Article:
What is a product improvement?
When a firm improves one of their existing products, which they are already market and sell to consumers, in some manner, then this is known as a product improvement.
Product improvements can be quite substantial or quite minor. For example, for a food product one of the ingredients may be changed to improve the taste. Or the packaging may be changed to make it easier to open or to protect the product better.
Product improvements can be quite substantial with almost the entire product (that is, its features) being redesigned in some manner.
Challenges of a product improvement
- Additional costs
- Unpopular market reception
- Brand risk
- Minor increases in sales
As a product improvement requires research, potential changes to manufacturing and supply, repackaging and potentially a re-launch – there are obvious costs associated with this new product development process. Naturally the goal would be to generate increase profitability over time, but it needs to be recognized that there is a significant upfront cost component.
Unpopular market reception
Not all products will do well with a proposed improvement. The classic example given is New Coke, which was a product improvement of the existing Coca-Cola product. As you no doubt have read or heard about, this “improvement” Coca-Cola was not wanted by its existing loyal and emotional customer base. As a consequence, the company was forced to reintroduce the previous product design – that is, bring back the classic Coca-Cola.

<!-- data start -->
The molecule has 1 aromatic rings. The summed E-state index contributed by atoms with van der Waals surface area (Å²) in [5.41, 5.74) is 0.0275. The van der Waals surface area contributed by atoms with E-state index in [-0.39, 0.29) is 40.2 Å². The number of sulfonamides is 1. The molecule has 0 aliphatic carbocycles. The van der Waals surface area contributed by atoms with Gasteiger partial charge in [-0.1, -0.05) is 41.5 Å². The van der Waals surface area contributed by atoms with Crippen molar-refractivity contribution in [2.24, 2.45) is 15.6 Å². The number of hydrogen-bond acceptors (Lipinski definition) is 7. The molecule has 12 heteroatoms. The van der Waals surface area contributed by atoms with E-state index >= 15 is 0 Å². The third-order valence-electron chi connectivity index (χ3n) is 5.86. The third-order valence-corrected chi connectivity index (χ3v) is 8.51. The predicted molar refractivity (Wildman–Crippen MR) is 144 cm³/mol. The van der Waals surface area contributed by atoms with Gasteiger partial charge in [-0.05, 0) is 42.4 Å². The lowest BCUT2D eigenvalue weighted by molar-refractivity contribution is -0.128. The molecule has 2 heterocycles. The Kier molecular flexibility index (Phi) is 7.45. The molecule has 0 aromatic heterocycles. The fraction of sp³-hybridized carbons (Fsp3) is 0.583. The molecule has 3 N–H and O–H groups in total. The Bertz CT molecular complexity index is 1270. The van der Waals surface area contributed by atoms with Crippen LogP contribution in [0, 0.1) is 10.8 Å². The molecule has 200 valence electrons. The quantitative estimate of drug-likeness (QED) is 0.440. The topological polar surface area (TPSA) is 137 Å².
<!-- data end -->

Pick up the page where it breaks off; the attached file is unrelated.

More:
For a poorly performing product, or one that is declining sales, or potential solution is a product improvement. However, depending on how that is executed, there is a risk of a negative reputation for the brand. For example, if a particular product is improved and the packaging carries the endorsement “new and improved – better than ever” (or words to that effect), then it is possible that some consumers will perceive that the overall brand is of poor quality.
Minor increases in sales
Depending on the extent of the product improvement, but there is a significant chance that a minor tweaking of product features (which carries a development cost), may not have a significant impact on sales. Likewise, a product that has been substantially improved, but does not have a re-launch campaign may fail to win increase sales as consumers may not notice or be aware of the various improvements and product features and benefits.